In one way, Reagan isn't hard to understand at all: he knew what he believed, meant what he said, and made clear what he intended to do. He didn't suffer from anxiety or self-doubt.~Jacob WeisbergRonald Reagan by Jacob Weisberg is the 4th book on Reagan that I've read so far. I was offered a free copy of the book if I would review it. Since, I love to read biographies on the presidents and first ladies, I was more than happy to review the book.
It is part of The American Presidents series, which says, "It is the aim of the American Presidents series to present the grand panorama of our chief executives in volumes compact enough for the busy reader, lucid enough for the student, authoritative enough for the scholar."
I think this book definitely accomplishes the above objectives. It does a fairly good job of giving a concise view of Reagan as a person and as a president.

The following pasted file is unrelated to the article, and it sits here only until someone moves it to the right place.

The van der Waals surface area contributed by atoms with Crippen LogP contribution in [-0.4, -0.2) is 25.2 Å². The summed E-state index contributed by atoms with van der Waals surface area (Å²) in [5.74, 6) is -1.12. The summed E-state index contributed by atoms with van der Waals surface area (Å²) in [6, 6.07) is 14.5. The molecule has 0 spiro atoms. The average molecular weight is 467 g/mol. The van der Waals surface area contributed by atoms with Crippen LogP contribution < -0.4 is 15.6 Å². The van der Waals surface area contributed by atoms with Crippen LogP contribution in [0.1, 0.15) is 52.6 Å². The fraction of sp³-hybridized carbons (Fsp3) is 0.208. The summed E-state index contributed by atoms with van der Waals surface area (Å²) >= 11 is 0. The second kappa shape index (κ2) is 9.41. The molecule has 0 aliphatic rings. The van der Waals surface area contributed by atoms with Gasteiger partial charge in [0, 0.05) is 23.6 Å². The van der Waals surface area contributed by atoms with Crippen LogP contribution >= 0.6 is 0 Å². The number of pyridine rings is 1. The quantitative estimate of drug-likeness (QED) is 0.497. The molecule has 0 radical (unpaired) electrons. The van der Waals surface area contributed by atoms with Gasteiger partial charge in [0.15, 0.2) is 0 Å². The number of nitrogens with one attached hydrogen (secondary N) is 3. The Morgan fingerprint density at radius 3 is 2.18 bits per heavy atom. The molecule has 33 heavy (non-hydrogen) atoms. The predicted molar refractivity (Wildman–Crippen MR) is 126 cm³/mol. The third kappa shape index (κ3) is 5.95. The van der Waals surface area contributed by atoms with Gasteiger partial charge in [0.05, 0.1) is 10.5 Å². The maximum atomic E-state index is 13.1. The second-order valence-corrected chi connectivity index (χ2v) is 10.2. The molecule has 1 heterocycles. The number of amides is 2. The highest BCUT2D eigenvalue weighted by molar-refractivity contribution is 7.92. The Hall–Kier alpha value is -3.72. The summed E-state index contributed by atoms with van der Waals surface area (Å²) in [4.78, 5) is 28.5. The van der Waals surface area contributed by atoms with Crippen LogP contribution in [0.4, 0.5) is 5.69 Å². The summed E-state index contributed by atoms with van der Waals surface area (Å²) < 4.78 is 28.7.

I did a 3 part series on this blog entitled, Why I Love Ronald Reagan, so I will admit that I'm a little biased in his favor. That said, I felt like Weisberg's liberal bias did come through at times.
While giving Reagan credit for some things, he seems to hold the elitist view that many have had for him that he wasn't overly smart and was lacking depth. The following quote is a perfect example, "Reagan's televised address, which he rewrote heavily himself, displayed both his limitations as a thinker and his tremendous gifts as a communicator."
This wouldn't be the first book on Ronald Reagan that I would recommend, but I would recommend it for those who want a nice, short biography that gives a good overview of his life.